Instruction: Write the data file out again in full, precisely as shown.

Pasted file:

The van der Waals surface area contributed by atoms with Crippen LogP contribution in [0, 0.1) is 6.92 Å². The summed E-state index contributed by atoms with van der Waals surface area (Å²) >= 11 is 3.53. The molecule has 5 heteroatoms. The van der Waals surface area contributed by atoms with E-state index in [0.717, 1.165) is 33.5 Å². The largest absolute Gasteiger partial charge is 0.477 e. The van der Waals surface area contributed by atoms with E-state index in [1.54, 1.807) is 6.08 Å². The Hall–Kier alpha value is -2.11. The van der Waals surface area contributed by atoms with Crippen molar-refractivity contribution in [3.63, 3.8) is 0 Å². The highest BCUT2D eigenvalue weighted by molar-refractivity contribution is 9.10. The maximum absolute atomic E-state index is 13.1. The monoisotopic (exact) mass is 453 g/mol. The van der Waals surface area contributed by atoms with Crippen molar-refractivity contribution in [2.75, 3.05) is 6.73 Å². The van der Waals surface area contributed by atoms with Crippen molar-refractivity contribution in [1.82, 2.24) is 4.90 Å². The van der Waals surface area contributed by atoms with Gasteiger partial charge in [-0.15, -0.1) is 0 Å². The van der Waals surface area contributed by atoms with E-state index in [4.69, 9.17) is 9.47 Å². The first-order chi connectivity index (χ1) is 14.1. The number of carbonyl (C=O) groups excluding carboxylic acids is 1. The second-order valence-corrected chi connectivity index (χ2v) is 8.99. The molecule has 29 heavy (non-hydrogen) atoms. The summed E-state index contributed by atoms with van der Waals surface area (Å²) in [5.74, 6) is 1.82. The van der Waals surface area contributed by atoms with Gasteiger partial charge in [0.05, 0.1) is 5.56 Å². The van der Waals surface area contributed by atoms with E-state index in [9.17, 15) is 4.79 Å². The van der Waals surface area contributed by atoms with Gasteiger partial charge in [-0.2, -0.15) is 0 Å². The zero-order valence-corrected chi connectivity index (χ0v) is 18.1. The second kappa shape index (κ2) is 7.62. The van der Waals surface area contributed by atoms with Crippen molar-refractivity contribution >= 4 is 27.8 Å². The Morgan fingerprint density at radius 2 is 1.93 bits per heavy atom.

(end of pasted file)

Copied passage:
The van der Waals surface area contributed by atoms with Crippen LogP contribution in [0, 0.1) is 6.92 Å². The summed E-state index contributed by atoms with van der Waals surface area (Å²) >= 11 is 3.53. The molecule has 5 heteroatoms. The van der Waals surface area contributed by atoms with E-state index in [0.717, 1.165) is 33.5 Å². The largest absolute Gasteiger partial charge is 0.477 e. The van der Waals surface area contributed by atoms with E-state index in [1.54, 1.807) is 6.08 Å². The Hall–Kier alpha value is -2.11. The van der Waals surface area contributed by atoms with Crippen molar-refractivity contribution in [3.63, 3.8) is 0 Å². The highest BCUT2D eigenvalue weighted by molar-refractivity contribution is 9.10. The maximum absolute atomic E-state index is 13.1. The monoisotopic (exact) mass is 453 g/mol. The van der Waals surface area contributed by atoms with Crippen molar-refractivity contribution in [2.75, 3.05) is 6.73 Å². The van der Waals surface area contributed by atoms with Crippen molar-refractivity contribution in [1.82, 2.24) is 4.90 Å². The van der Waals surface area contributed by atoms with Gasteiger partial charge in [-0.15, -0.1) is 0 Å². The van der Waals surface area contributed by atoms with E-state index in [4.69, 9.17) is 9.47 Å². The first-order chi connectivity index (χ1) is 14.1. The number of carbonyl (C=O) groups excluding carboxylic acids is 1. The second-order valence-corrected chi connectivity index (χ2v) is 8.99. The molecule has 29 heavy (non-hydrogen) atoms. The summed E-state index contributed by atoms with van der Waals surface area (Å²) in [5.74, 6) is 1.82. The van der Waals surface area contributed by atoms with Gasteiger partial charge in [0.05, 0.1) is 5.56 Å². The van der Waals surface area contributed by atoms with E-state index in [9.17, 15) is 4.79 Å². The van der Waals surface area contributed by atoms with Gasteiger partial charge in [-0.2, -0.15) is 0 Å². The zero-order valence-corrected chi connectivity index (χ0v) is 18.1. The second kappa shape index (κ2) is 7.62. The van der Waals surface area contributed by atoms with Crippen molar-refractivity contribution >= 4 is 27.8 Å². The Morgan fingerprint density at radius 2 is 1.93 bits per heavy atom.